Riley, Langevin skate to wins in District 2 primaries


There weren’t any surprises in the Congressional District 2 primary Tuesday, as both incumbent Democrat Jim Langevin and Republican newcomer Michael Riley came out on top.

“I expect to win,” said Riley about a half hour after the polls closed Tuesday evening.

Reports showed Riley in the lead from early in the night.

Supporters gathered on Tuesday night at a party at O’Rourke’s Tavern in Pawtuxet Village. Red, white and blue balloons adorned the upstairs room where friends, family and staff donned Riley stickers and chatted over food and drink.
Cranston City Council candidate Don Botts was there to show his support for Riley alongside state Senate hopeful Sean Gately.

“Michael Riley is our best chance as a Republican to take the seat,” said Gately, who is running in District 26, Cranston. “I think he’ll get better than 85 percent of the vote.”

Though Riley only walked away with about 65 percent of the vote, it was still a clean win for the first-time Congressional candidate. Coming in a distant second was Kara Russo, who collected about 19 percent of the vote. Russo was trailed by Michael Gardiner, who was projected to be Riley’s top competitor, and Don Robbio.

On Tuesday evening, Gardiner took to Twitter to say he wasn’t entirely surprised by the poll numbers, calling the turnout “abysmal” and an over-representation of Russo’s pro-life following.

“I congratulate Michael Riley on winning the primary,” said Gardiner yesterday in a statement to the Beacon. “He has marshaled the resources to promote his candidacy widely.”

Despite grabbing just 10 percent of the vote, Gardiner said he is “very proud” that 819 voters came out to support him, especially in a low-turnout, four-way race.

“[The votes for Gardiner] clearly stood for a return to a Republican party that embraces and respects our federal government, our Supreme Court and it's role in protecting all constitutional freedoms, and an economic plan that spoke to real Rhode Island concerns without raising the federal debt and protecting legislative imperatives Americans have already agreed upon,” said Gardiner. “This primary turnout could not and did not measure the success of my campaign, and I come away from it with more experience and a stronger voice. Cheers for my supporters.”

But Kara Russo was not too happy with her second place finish.

“I feel that if I had been included in the Republican nomination process and had received the Republican endorsement, I would have won,” she said, saying that Riley received 30 percent of the vote automatically because of his party endorsement.

She also added in an interview yesterday that she and her husband, Chris Young, who ran in the Congressional District 1 primary, were dropping off a letter to the Rhode Island Board of Elections requesting another election. Why? They believe there was tampering with vote numbers in both of their primary races.

“We’re not requesting a recount, we’re requesting another election without electronic voting machines,” Russo read from the letter.

Both Russo and Young believe the electronic voting process is easily manipulated by those who wish to sway numbers, in this case; Young alleges that the state and some municipal board of canvassers were the ones behind the voter fraud.
In all, just over 8,000 votes were cast in the Republican Congressional District 2 primary on Tuesday. To Riley, it didn’t seem like a huge turnout at the polls.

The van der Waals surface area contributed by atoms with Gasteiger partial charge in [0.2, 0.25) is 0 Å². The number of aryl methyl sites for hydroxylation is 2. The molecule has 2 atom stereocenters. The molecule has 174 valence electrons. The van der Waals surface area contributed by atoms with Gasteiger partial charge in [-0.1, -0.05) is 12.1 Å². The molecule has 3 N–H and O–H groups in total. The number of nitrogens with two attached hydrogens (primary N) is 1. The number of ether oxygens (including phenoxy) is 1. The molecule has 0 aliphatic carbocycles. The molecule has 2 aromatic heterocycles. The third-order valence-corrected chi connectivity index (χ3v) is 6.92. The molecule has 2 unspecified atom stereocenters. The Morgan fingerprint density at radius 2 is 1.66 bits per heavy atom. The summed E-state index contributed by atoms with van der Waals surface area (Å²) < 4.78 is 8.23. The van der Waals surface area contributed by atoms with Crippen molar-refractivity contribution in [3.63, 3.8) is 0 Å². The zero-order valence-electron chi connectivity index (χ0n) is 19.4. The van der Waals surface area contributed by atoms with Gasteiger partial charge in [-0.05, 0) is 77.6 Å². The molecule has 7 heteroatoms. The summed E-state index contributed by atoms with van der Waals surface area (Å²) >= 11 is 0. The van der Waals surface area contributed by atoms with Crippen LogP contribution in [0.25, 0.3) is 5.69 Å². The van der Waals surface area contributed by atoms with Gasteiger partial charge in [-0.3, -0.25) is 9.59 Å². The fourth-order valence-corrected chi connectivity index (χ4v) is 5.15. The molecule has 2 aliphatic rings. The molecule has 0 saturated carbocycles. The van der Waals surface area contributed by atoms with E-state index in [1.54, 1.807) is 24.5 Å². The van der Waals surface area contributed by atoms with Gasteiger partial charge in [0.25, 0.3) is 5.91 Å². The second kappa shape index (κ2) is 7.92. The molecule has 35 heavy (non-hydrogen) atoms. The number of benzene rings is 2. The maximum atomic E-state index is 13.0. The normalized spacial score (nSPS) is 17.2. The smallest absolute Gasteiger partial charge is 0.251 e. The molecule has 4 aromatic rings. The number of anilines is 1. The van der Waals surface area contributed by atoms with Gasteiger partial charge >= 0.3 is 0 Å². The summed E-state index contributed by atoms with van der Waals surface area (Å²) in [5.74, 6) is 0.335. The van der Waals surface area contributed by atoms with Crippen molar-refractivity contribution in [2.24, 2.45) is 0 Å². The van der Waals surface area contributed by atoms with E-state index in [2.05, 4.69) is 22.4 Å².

“It was light and I was a little surprised,” he said.

Still, the mood at O’Rourke’s seemed carefree and easy, even early in the night. All were in good spirits, and supporters were confident of Riley’s impending victory.

“I wanted to have a real strong showing today because my team’s been working hard and they want a reward, and the reward is a nice high percentage for Riley,” said Riley on Tuesday.

On the Democratic side, Langevin had no problem pulling in a high percentage of votes against perennial candidate John Matson.

Langevin pulled 74 percent of the 29,402 votes cast in the Democratic Congressional District 2 primary, leaving Matson with 26 percent, roughly 7,600 votes. Matson said in an earlier interview with the Beacon that this would be his fifth and final run for Congress.

Because Congress is still in session, Langevin was away in Washington, D.C. on Tuesday, and issued an emailed statement that night in lieu of a victory speech.
“I’m grateful to have received the Democratic nomination and want to especially thank all of the volunteers and supporters who once again have been the foundation of my campaign,” he said. 

Langevin went on to say that he would continue to keep the emphasis on job creation, the economy and strengthening the middle class.

“This is in contrast to the current Republican ideology that places tax cuts for the wealthiest few and special interests like big oil,” he said. “I’m fighting for tax cuts for small businesses that create jobs here, efforts to train workers with the skills that match expanding industries, and projects that put people back to work rebuilding our infrastructure.”

With the primaries behind them, the candidates are both now looking toward the general election, where they’ll enter into a three-way race with independent Abel Collins.

“I look forward to continuing to make the case for these priorities in my work in Congress and in this fall’s campaign,” said Langevin.

Even before the official results were in on Tuesday night, Riley had his eyes on the prize: a win in November.

“The real goal, we’re not even there yet,” he said, “The goal is to win this election and to get me into Congress and help fix things for Rhode Island, and turn Rhode Island into a winning attitude rather than a losing attitude.”


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